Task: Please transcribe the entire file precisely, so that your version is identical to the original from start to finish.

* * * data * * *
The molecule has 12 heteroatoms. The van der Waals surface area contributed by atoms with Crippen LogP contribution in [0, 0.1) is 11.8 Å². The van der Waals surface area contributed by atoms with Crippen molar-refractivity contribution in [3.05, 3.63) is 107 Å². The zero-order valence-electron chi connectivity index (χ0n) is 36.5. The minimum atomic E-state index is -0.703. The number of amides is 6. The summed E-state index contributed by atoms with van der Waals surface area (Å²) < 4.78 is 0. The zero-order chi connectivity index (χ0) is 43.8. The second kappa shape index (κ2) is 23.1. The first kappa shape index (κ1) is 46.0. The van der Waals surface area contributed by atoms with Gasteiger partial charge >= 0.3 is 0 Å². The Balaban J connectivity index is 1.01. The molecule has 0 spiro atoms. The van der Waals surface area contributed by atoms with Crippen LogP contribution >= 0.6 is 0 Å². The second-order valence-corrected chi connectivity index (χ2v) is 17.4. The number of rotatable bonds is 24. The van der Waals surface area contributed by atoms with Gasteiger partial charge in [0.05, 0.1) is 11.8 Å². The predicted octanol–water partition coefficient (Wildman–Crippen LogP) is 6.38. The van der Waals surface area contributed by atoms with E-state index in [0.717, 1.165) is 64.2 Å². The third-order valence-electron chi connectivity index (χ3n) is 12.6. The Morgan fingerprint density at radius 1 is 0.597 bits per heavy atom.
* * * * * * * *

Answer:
The molecule has 12 heteroatoms. The van der Waals surface area contributed by atoms with Crippen LogP contribution in [0, 0.1) is 11.8 Å². The van der Waals surface area contributed by atoms with Crippen molar-refractivity contribution in [3.05, 3.63) is 107 Å². The zero-order valence-electron chi connectivity index (χ0n) is 36.5. The minimum atomic E-state index is -0.703. The number of amides is 6. The summed E-state index contributed by atoms with van der Waals surface area (Å²) < 4.78 is 0. The zero-order chi connectivity index (χ0) is 43.8. The second kappa shape index (κ2) is 23.1. The first kappa shape index (κ1) is 46.0. The van der Waals surface area contributed by atoms with Gasteiger partial charge >= 0.3 is 0 Å². The Balaban J connectivity index is 1.01. The molecule has 0 spiro atoms. The van der Waals surface area contributed by atoms with Crippen LogP contribution >= 0.6 is 0 Å². The second-order valence-corrected chi connectivity index (χ2v) is 17.4. The number of rotatable bonds is 24. The van der Waals surface area contributed by atoms with Gasteiger partial charge in [0.05, 0.1) is 11.8 Å². The predicted octanol–water partition coefficient (Wildman–Crippen LogP) is 6.38. The van der Waals surface area contributed by atoms with E-state index in [0.717, 1.165) is 64.2 Å². The third-order valence-electron chi connectivity index (χ3n) is 12.6. The Morgan fingerprint density at radius 1 is 0.597 bits per heavy atom.